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ID NUMBER : 2015747091



a) Salmi was empowered by David to buy a laptop computer worth not more than
RM5000.00. Salmi bought a laptop at a price RM8000.00 in his own name from
NoteBook Computers. David agreed to Salmis purchase but later refused to
accept the laptop when it was delivered to him. NoteBook Computers now
wants to sue David for the purchase price.

Advise David.
Salmi Agent
David Principal
NoteBook Computers Third Party
The issue is whether fulfilled the conditions of being an agent to be ratified by
David because of his mistakes bought the exceeding price of computer from
NoteBook Computers.
Agency by ratification can arise in any one of the following situation, an agent
who was duly appointed has exceeded his authority or a person who has no
authority to act for the principal has acted as if he has the authority. According to
Section 149 of Contracts Act 1950, provides that a principal may either reject or
confirm such contract and acceptance by the principal of such contract is called
ratification. Ratification can be either express or implied ratification under Section
150. When the principal accepts and confirm such a contract, the acceptance is
called ratification. Ratification may be expressed or implied. There are two
circumstances that can arise ratification. Firstly, an agent duly appointed has
exceeded authority. For example, Ali has been appointed as agent to with the
authority to spend no more than RM10, 000. Ali however ordered goods from a
supplier amounting to RM 12, 000. Here Ali has exceeded his authority and will be
responsible for payment unless his principal ratify such contract. Second, a person
who has no authority acted as if he/she has the authority. For example, A is an agent
and B is a principal. A lends Bs money to C. C then pays interest to B and B
accepted the payment. Here the act of B accepting the payment is called ratification.
The effect of ratification is that the contract is binding on the principal as if the agent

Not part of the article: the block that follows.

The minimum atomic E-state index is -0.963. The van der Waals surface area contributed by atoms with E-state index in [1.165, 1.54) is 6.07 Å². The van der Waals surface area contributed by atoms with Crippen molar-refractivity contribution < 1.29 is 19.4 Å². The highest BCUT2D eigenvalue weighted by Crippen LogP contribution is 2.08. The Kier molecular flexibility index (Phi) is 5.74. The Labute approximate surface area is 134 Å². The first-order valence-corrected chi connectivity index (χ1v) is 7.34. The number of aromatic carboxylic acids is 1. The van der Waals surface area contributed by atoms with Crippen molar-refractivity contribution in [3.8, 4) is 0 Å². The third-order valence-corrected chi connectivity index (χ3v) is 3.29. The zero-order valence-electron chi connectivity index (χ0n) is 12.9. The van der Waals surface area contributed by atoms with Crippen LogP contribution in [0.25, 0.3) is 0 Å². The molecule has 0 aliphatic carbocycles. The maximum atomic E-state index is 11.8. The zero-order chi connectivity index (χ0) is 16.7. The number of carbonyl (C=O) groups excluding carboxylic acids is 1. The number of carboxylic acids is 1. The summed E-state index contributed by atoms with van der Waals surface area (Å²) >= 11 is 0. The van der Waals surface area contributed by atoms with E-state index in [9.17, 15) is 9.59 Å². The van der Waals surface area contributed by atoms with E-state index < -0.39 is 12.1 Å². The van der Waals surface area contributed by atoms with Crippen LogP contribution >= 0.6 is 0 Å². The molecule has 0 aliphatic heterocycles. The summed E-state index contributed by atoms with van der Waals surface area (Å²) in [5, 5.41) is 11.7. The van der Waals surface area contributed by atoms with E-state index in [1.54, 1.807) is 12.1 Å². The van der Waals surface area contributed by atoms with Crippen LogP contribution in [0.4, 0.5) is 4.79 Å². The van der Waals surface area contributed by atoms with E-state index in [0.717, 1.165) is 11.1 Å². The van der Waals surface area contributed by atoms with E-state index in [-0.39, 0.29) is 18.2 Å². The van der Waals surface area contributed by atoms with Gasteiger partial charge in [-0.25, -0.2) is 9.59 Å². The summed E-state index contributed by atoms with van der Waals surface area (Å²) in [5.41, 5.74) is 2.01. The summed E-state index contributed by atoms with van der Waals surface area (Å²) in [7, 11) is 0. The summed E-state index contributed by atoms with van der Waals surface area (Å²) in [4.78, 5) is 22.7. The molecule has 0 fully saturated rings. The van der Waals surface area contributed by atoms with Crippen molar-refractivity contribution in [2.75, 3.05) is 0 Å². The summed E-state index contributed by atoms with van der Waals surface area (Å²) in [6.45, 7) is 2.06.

has been given the authority from the beginning under Section 149 as retrospective
effect. There are 7 conditions stated that must be fulfilled before a principal can ratify
the contract. First, Act/contract must be unauthorized. Second, must expressed act
as an agent. Third, principal must be in actual existence. The case that can be
referred is Keighley Maxted v Durrant. An agent has been authorized to buy wheat at
certain price. Agent bought the wheat at a higher price in his own name although it
was intended for the principal. The principal agreed to take the wheat at a higher
price but later refused to take it. It was held because the principal was not liable






himself as an agent at the time of the transaction. Third, principal must be in actual
existence. The case that can be referred is Kelner v Baxter. A contract was made by
an agent on behalf of a company, which was yet to be formed, and the court held
that the principal (company) couldnt ratify the contract since it was not yet in
existence when the contract was made. Fourth, the principal must have full
knowledge of all material facts unless intend to ratify whatever facts and must be
made within reasonable time to constitute a valid ratification the principal must at the
time of ratification have full knowledge of all material facts. Fifth, the principal must
have contractual capacity at time contract made and at time of ratification as the
principal must at the time of activity as well as at the time of ratification. Sixth, the
whole contract must be ratified, a contract must be ratified as a whole and not in
part. There cannot be a partial ratification and a partial rejection. Lastly, ratification
must not injure third party as ratification should not lean to breach of contract that
may be harmful to third party.
Based on the question given, as we know Salmi was instructed by David to
buy computer for a price not exceeding RM5000 and he ordered a computer for a
price RM8000.00 from NoteBook Computers in his own name. This can be referred